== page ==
A sleek frame, a mechanical aesthetic, a distinct lack of plastic and a lot of polished metal. This Harley-Davidson Ironhead Sportster café racer must be from Craig Rodsmith. Based just north of Chicago, the Australian ex-pat’s mastery over the dark art of metal shaping is evident in everything he builds.
A few years ago, Craig was approached by a customer, Reto, who liked one of his previous Harley builds so much that he wanted a replica. Craig was understandably hesitant to copy another bike, but he had no qualms taking inspiration from it and fitting it to the new owner. That turned out to be a good decision, because Reto is 6’6”.
I’m not sure how many Sportster café racers you’ve stood next to, but I can assure you that most of the time, they are rather low-slung. So with Reto’s height in mind, it all kicked off with a 1973 Sportster frame. Once it was rid of all the unnecessary bracketry by care of an angle grinder, the head stem was modified and a new set of 35 mm forks were fitted.
For the wheels, Craig started with the front hub from an old Moto Guzzi and the rear hub from an early Sportster. Then, in typical Rodsmith style, he tweaked the twin-leading front shoe brake, adding a vent to the leading edge. Both hubs were laced with stainless spokes to new 18” Borrani wheels, and wrapped in Avon Roadrunner tires.
The engine is from a 1979 XLCH Sportster and is relatively stock. It has split rocker boxes and nickel plated cylinders and heads. A Dynatek ignition ensures a strong spark while an S&S Super E carb boosts clean fuel into the freshly rebuilt engine.
Not one to shy away from a bit of noise, Craig built a special exhaust for the Sportster. “I made a stainless steel two-into-one exhaust that exits on left instead of the usual right side,” he says. “I’ve been told it’s one of the sweetest sounding Harleys!”
One of the things I love about Rodsmith builds, is that you can instantly tell that everything was made by hand. On this project, Craig fabricated the front fender, fuel tank, seat and rear subframe. The juxtaposition of the polished metal against the charcoal leather tank pads and seat is especially tasteful.
Dane Utech at plzbeseated in Chicago handled the upholstery. The main part of the frame was powder-coated in a dark denim blue, set off perfectly by matching pin striping from Jim Brando, also in Chicago.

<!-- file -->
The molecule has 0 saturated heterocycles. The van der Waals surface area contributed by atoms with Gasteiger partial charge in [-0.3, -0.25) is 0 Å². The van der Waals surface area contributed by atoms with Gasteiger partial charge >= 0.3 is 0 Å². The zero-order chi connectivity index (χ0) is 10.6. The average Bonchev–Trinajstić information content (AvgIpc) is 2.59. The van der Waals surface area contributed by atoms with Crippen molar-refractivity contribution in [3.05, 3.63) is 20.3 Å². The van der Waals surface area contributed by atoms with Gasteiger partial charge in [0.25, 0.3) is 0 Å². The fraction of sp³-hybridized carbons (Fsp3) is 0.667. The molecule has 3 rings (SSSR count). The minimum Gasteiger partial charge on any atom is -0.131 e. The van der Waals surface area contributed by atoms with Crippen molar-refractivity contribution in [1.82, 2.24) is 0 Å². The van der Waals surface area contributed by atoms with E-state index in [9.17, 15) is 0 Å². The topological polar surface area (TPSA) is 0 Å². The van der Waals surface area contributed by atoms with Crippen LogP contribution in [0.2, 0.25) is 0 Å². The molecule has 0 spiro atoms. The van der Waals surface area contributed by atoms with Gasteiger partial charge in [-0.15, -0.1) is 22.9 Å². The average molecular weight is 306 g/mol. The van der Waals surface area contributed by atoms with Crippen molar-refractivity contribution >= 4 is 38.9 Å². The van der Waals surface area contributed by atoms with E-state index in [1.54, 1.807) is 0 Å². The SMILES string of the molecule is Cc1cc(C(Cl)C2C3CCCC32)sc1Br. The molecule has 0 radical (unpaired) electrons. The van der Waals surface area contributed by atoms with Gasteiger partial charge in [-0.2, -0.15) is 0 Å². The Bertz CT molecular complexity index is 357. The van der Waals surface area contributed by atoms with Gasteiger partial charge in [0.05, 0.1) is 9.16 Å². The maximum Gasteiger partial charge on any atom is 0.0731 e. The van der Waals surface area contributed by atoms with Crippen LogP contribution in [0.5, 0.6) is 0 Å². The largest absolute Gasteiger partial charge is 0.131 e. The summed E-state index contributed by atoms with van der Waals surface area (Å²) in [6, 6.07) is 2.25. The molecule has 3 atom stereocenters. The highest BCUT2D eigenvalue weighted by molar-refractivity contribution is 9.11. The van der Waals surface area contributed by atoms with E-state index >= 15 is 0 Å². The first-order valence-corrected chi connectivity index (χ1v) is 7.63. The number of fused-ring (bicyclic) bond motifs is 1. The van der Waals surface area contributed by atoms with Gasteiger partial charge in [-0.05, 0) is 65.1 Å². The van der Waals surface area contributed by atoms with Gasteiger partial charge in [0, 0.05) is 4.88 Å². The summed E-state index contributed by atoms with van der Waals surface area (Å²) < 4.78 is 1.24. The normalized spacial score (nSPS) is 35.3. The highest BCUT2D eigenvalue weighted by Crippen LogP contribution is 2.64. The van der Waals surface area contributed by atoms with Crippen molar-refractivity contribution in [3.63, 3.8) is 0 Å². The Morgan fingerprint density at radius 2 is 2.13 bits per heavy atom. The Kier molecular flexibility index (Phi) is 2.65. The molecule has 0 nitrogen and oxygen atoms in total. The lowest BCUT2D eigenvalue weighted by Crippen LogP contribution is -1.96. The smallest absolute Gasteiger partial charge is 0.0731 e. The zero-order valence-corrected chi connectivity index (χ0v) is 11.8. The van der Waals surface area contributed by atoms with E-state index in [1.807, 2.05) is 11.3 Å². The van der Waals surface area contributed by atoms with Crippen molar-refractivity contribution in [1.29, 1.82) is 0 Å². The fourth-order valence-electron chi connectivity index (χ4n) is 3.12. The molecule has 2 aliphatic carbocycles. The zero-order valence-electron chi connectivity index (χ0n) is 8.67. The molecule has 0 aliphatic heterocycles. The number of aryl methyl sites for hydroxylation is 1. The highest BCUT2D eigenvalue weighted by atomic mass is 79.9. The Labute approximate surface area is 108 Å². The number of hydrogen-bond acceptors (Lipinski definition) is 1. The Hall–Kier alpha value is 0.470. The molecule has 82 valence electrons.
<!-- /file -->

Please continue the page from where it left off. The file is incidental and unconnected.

The battery is hidden under the tank while the oil tank is incorporated into the rear subframe, which was nickel plated to match the engine. There’s a new set of rear shocks holding everything up, specced longer than stock to accommodate Reto’s height.
The front end wears clip-ons fitted with new grips, custom buttons and a single bar-end mirror (not pictured). The headlight’s capped off with the Sportster’s distinction shroud, which also hosts a pair of LED warning lights. Out back, the taillight’s been blended into the seat hump.
For such a stripped-down cafe racer there really is a lot to take in. You could spend hours poring over every little detail—just like Craig spent hours crafting them.
“Reto turned out to be a great guy,” he says, “as he realized I was also building a few other commissioned bikes for my friend, Bobby Haas, and the Haas Moto museum. So he reassured me he was in no rush.”
“After I completed my last build for Bobby Haas, I decided it was time to take care of Reto and his Harley. Unfortunately, not long after that, we lost Bobby, which was obviously a bit of a blow to me and slowed down the progress even more.”
“Reto was still very understanding. That being said, I felt he deserved something a little more special—so I went further on this build than we had originally agreed to.”
The results of Craig’s commitment speak for themselves. Being able to perfectly maintain classic café racer proportions, all while giving Reto the ergonomics he needed, is further proof that Rodsmith bikes are the work of a true master.